LONDON, Aug. 1 (UPI) -- A worldwide ban on cluster bombs took effect Sunday and was called a major step in ridding the world of a "cruel and unjust weapon" by its advocates.
"Campaigners around the world are celebrating a triumph of humanitarian values over a cruel and unjust weapon," said Thomas Nash of the Convention on Cluster Munitions, CMC. "At a time when concern over civilian deaths in conflict is in the news, this treaty stands out as a clear example of what governments must do to protect civilians."
Cluster weapons are bombs, usually dropped from planes, that are filled with smaller anti-personnel bombs, which are scattered over wide areas. The weapons are considered particularly onerous because the smaller bombs can wind up in civilian areas or fail to explode until jostled by a person.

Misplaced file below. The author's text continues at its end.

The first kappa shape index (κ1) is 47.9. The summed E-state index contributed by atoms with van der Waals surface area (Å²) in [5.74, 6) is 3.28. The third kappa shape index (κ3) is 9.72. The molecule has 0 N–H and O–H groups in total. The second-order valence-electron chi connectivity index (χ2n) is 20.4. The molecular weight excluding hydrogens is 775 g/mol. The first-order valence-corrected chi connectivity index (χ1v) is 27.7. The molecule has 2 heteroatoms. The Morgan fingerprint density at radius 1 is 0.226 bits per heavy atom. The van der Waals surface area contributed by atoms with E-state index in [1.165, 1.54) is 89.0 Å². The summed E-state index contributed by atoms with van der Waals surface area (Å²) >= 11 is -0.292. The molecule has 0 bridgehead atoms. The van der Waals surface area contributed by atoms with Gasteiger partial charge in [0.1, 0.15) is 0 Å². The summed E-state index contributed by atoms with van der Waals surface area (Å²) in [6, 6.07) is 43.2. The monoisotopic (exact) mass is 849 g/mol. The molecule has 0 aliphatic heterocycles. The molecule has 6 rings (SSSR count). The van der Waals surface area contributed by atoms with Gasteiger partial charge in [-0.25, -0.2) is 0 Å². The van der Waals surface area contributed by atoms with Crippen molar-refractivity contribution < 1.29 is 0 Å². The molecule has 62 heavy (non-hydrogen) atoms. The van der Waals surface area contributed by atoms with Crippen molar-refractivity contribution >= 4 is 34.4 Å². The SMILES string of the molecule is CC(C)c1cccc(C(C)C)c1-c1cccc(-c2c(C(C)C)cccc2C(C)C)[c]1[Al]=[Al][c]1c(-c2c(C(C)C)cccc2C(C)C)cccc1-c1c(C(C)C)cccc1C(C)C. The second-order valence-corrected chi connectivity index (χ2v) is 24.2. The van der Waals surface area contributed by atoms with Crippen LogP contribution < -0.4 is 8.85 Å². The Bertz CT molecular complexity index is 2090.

The CMC said in a written statement that the convention had been signed by 107 nations and ratified by 37. A few of the signatories have dismantled their stockpiles of the weapons.
In addition to reducing the number of cluster bombs, the convention also commits nations to clearing old battlefields where unexploded ordinance remains a threat, and helping people who were injured by the bombs.